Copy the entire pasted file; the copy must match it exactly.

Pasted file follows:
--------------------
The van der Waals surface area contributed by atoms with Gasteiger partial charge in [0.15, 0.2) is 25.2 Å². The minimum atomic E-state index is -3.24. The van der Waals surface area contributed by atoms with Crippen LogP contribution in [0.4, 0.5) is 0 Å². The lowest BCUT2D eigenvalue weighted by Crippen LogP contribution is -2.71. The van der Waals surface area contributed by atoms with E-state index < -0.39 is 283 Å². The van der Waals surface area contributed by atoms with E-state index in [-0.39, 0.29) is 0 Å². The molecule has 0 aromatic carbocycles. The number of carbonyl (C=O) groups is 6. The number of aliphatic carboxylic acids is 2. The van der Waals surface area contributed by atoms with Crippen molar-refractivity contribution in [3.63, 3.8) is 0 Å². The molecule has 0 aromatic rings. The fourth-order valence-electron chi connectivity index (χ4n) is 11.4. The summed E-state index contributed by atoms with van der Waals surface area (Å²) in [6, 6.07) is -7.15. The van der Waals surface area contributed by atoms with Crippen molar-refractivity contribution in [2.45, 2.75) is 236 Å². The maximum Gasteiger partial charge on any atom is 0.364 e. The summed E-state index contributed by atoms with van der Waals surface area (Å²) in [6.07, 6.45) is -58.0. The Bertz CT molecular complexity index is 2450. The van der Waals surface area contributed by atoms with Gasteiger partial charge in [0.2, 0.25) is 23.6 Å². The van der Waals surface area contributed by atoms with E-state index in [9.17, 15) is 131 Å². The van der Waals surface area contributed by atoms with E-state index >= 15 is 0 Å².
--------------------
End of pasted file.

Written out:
The van der Waals surface area contributed by atoms with Gasteiger partial charge in [0.15, 0.2) is 25.2 Å². The minimum atomic E-state index is -3.24. The van der Waals surface area contributed by atoms with Crippen LogP contribution in [0.4, 0.5) is 0 Å². The lowest BCUT2D eigenvalue weighted by Crippen LogP contribution is -2.71. The van der Waals surface area contributed by atoms with E-state index < -0.39 is 283 Å². The van der Waals surface area contributed by atoms with E-state index in [-0.39, 0.29) is 0 Å². The molecule has 0 aromatic carbocycles. The number of carbonyl (C=O) groups is 6. The number of aliphatic carboxylic acids is 2. The van der Waals surface area contributed by atoms with Crippen molar-refractivity contribution in [3.63, 3.8) is 0 Å². The molecule has 0 aromatic rings. The fourth-order valence-electron chi connectivity index (χ4n) is 11.4. The summed E-state index contributed by atoms with van der Waals surface area (Å²) in [6, 6.07) is -7.15. The van der Waals surface area contributed by atoms with Crippen molar-refractivity contribution in [2.45, 2.75) is 236 Å². The maximum Gasteiger partial charge on any atom is 0.364 e. The summed E-state index contributed by atoms with van der Waals surface area (Å²) in [6.07, 6.45) is -58.0. The Bertz CT molecular complexity index is 2450. The van der Waals surface area contributed by atoms with Gasteiger partial charge in [0.2, 0.25) is 23.6 Å². The van der Waals surface area contributed by atoms with E-state index in [9.17, 15) is 131 Å². The van der Waals surface area contributed by atoms with E-state index >= 15 is 0 Å².